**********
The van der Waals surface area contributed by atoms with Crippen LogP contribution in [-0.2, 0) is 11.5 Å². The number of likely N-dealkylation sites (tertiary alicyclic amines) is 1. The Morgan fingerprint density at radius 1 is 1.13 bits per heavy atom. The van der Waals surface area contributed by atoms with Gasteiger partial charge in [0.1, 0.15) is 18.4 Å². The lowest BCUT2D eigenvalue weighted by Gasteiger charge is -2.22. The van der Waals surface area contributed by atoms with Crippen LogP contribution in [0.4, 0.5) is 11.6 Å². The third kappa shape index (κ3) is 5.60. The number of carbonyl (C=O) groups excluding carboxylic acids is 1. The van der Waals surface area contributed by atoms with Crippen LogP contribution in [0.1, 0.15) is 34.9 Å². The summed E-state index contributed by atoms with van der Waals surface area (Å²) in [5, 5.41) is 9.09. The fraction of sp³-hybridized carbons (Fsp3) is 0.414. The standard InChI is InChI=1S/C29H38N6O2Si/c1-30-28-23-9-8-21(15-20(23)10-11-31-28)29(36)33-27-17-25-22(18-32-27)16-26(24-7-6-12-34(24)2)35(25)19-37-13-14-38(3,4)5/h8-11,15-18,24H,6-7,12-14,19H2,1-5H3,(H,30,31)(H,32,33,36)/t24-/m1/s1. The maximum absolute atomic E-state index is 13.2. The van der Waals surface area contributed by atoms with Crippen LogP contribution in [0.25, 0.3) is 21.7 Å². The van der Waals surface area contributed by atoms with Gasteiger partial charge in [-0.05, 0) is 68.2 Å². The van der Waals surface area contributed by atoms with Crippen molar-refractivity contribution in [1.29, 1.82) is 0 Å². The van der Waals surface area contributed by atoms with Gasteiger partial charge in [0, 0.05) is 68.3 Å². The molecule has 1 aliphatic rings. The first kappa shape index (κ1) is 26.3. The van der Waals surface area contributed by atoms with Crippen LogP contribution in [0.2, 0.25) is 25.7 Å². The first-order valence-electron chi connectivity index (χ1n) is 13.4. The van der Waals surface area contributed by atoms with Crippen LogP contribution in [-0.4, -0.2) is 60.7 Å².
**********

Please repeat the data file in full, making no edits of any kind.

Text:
The van der Waals surface area contributed by atoms with Crippen LogP contribution in [-0.2, 0) is 11.5 Å². The number of likely N-dealkylation sites (tertiary alicyclic amines) is 1. The Morgan fingerprint density at radius 1 is 1.13 bits per heavy atom. The van der Waals surface area contributed by atoms with Gasteiger partial charge in [0.1, 0.15) is 18.4 Å². The lowest BCUT2D eigenvalue weighted by Gasteiger charge is -2.22. The van der Waals surface area contributed by atoms with Crippen LogP contribution in [0.4, 0.5) is 11.6 Å². The third kappa shape index (κ3) is 5.60. The number of carbonyl (C=O) groups excluding carboxylic acids is 1. The van der Waals surface area contributed by atoms with Crippen LogP contribution in [0.1, 0.15) is 34.9 Å². The summed E-state index contributed by atoms with van der Waals surface area (Å²) in [5, 5.41) is 9.09. The fraction of sp³-hybridized carbons (Fsp3) is 0.414. The standard InChI is InChI=1S/C29H38N6O2Si/c1-30-28-23-9-8-21(15-20(23)10-11-31-28)29(36)33-27-17-25-22(18-32-27)16-26(24-7-6-12-34(24)2)35(25)19-37-13-14-38(3,4)5/h8-11,15-18,24H,6-7,12-14,19H2,1-5H3,(H,30,31)(H,32,33,36)/t24-/m1/s1. The maximum absolute atomic E-state index is 13.2. The van der Waals surface area contributed by atoms with Crippen LogP contribution in [0.25, 0.3) is 21.7 Å². The van der Waals surface area contributed by atoms with Gasteiger partial charge in [-0.05, 0) is 68.2 Å². The van der Waals surface area contributed by atoms with Crippen molar-refractivity contribution in [1.29, 1.82) is 0 Å². The van der Waals surface area contributed by atoms with Gasteiger partial charge in [0, 0.05) is 68.3 Å². The molecule has 1 aliphatic rings. The first kappa shape index (κ1) is 26.3. The van der Waals surface area contributed by atoms with Crippen LogP contribution in [0.2, 0.25) is 25.7 Å². The first-order valence-electron chi connectivity index (χ1n) is 13.4. The van der Waals surface area contributed by atoms with Crippen LogP contribution in [-0.4, -0.2) is 60.7 Å².